HHS Secretary Alex Azar joined me this morning:
HH: Joined now by Health and Human Services Secretary Alex Azar. Good morning, Mr. Secretary. Welcome.
AA: Hey, Hugh, it’s great to be with you again.
HH: I want to talk Medicare drug pricing, but first, a quick comment from you. Yesterday, it was announced that Covered California, Obamacare in California, enrollments plummeted by 23, new enrollments plummeted by 23.7%. Only 295,000, 296,000 new signups compared with 388,000 last year. Is that the death spiral beginning to kick in?
AA: Well, I think it’s just further evidence that the Obamacare plan is just fundamentally broken at its core structure. It’s just not meeting people’s needs, and that’s why President Trump has been trying to bring alternatives to people like short-term limited duration plans, like employer groupings that could get together across state lines, association health plans where they could get together to bring low cost alternatives to the one size fits all approach of Obamacare. But the State of California hasn’t exactly been welcoming to these options.
HH: All right, now to drug pricing. One of my sponsors is Citizens For Truth in Drug Pricing. And therefore, I cover this again and again and again, and I know about the reference pricing program. We’ve talked about it. But my friend, Mark Levin, hates your experiment, absolutely hates it. What do you say to critics of the experiment?
AA: Well, that’s a proposal that we made earlier this year around one part of our program where we act, frankly, as a European, almost as a European single payer. We, there’s no choice in the program. It’s called Medicare Fee for Service part B. These are the drugs that the doctor administers to you in their office or at the hospital. And we basically pay this formula called average sales price, which is usually just about list price plus a 6% markup, and we don’t get discounts. We’re paying 1.8 times what the Europeans and Japan are paying for the exact same drugs. And what we’re saying there is hey, give us just a portion of the discounts that you, Pharma, voluntarily are giving the Europeans, just a portion of it, not even the lowest price, just a portion, because, and that will bring down what patients pay, because they pay 20% of whatever we reimburse. But we’ve got a very new plan that we just announced last night that I think Mark and anybody else ought to be agreeing with, which is transparency to our drug pricing system in America for the first time. We proposed last night that we would actually get rid of these behind the scenes, opaque, non-transparent kickbacks that drug companies pay to middlemen, and the patient does not get the benefit of when they walk into the pharmacy.
HH: So how do you determine what those kickbacks are? And how do you police them?
AA: You bet. So Hugh, let me let you in on a little secret on how this system works, and it’ll show you what we’re doing. When you show up at the pharmacy to buy a drug that’s got a price of $300 dollars, and you’re paying $300 dollars or a percent of that $300, there’s somebody in the background. They’re called a pharmacy benefit manager or a middleman. They are receiving a kickback from the drug company based on your having bought that drug. And that kickback might be $60 dollars, $80 dollars, $100 dollars. And what President Trump is proposing is that you, the patient, should get that discount when you walk into the pharmacy. So you save that money directly, tens of billions of dollars of direct savings to patients starting January 1, 2020, when they walk into the pharmacy.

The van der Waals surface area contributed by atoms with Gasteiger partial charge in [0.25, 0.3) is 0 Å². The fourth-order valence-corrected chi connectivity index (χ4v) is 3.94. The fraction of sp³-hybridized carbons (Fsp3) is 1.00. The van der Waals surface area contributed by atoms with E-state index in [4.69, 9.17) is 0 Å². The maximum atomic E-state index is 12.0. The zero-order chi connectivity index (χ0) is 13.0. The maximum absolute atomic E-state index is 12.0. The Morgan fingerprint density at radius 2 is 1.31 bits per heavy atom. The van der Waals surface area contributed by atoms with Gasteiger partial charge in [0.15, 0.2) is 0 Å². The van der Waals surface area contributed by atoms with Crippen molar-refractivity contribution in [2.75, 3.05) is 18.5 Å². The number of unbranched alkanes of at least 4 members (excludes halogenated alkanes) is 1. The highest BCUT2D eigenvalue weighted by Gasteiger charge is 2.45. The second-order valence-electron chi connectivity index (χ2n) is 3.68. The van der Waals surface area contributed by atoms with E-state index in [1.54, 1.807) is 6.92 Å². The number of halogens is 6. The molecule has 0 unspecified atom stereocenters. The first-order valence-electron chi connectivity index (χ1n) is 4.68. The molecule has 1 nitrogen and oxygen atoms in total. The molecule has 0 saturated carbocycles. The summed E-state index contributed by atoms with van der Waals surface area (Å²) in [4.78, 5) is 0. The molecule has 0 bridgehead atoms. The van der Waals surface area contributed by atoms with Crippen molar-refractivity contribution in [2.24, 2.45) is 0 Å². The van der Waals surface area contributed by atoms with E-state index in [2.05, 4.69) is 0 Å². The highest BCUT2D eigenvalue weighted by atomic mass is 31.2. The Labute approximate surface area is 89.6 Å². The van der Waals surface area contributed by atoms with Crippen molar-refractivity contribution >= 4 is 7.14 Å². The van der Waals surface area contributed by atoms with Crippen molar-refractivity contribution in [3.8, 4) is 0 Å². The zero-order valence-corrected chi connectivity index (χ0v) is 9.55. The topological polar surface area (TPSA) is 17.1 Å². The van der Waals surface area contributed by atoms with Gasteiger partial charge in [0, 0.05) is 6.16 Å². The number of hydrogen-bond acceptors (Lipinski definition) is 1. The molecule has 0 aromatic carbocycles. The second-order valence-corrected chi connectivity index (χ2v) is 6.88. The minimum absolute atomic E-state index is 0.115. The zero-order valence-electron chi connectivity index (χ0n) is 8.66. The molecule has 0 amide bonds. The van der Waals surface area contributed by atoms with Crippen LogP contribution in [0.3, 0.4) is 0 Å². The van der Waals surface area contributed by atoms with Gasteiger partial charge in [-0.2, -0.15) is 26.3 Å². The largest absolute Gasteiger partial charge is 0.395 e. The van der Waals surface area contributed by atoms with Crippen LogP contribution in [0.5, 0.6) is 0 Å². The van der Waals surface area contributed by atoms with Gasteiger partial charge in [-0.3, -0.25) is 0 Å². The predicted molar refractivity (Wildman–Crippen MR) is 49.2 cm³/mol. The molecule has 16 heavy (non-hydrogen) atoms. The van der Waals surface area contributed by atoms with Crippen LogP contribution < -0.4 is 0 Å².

HH: Well, who’s opposed to that?
AA: I don’t think, I can’t imagine how anybody is opposed to it, but some people in a reflexive reaction have said that they’re, that they don’t want this, that they want to defend the status quo, that they want back door concealed rebates and kickbacks going to these middlemen, that they don’t want senior citizens getting these out of pocket savings. I would think that Democrats and Republicans that should be in a kumbaya moment around this saying let’s make this happen faster. Let’s pass it in legislation. Let’s not even wait for the rulemaking process, because this it just so good for the system. It breaks the status quo, defies the special interests and gets us out of this horrible trap we’re in right now where list prices spiral up and up and up, and the patient suffers at the pharmacy counter.
HH: Well now, tell me how long will the rulemaking take? If you put a proposed rule out there, I guess it goes in the federal register today, or it went in yesterday. 60 days notice and comment?
AA: You bet. 60 days notice and comment, and then we’ll review those and come out with a final rule. And what we have proposed in the rule is that these practices would no longer be protected as of January 1st, 2020. But we’re creating a new exception to the kickback rules that allow these discounts to be paid for the patient at the pharmacy counter, and that would take place as soon as legally possible, so basically 60 days after we go final with the rule. So Pharma companies and these middlemen are able to deliver savings to patients actually as soon as the rule takes effect. They don’t even have to wait until January 1.
HH: I look forward to reading the rule and having you back to talk about it, as I’m sure you’ll get thousands of notices. I’m sure you’ll get comments flowing in from Big Pharma. They will not like this, but I know you’ve got good lawyers over there, Matt Bowman among them. And so good luck to them. They might be up to their necks in paper. Secretary Azar, thank you for joining me as always.
AA: Thank you, Hugh.
End of interview.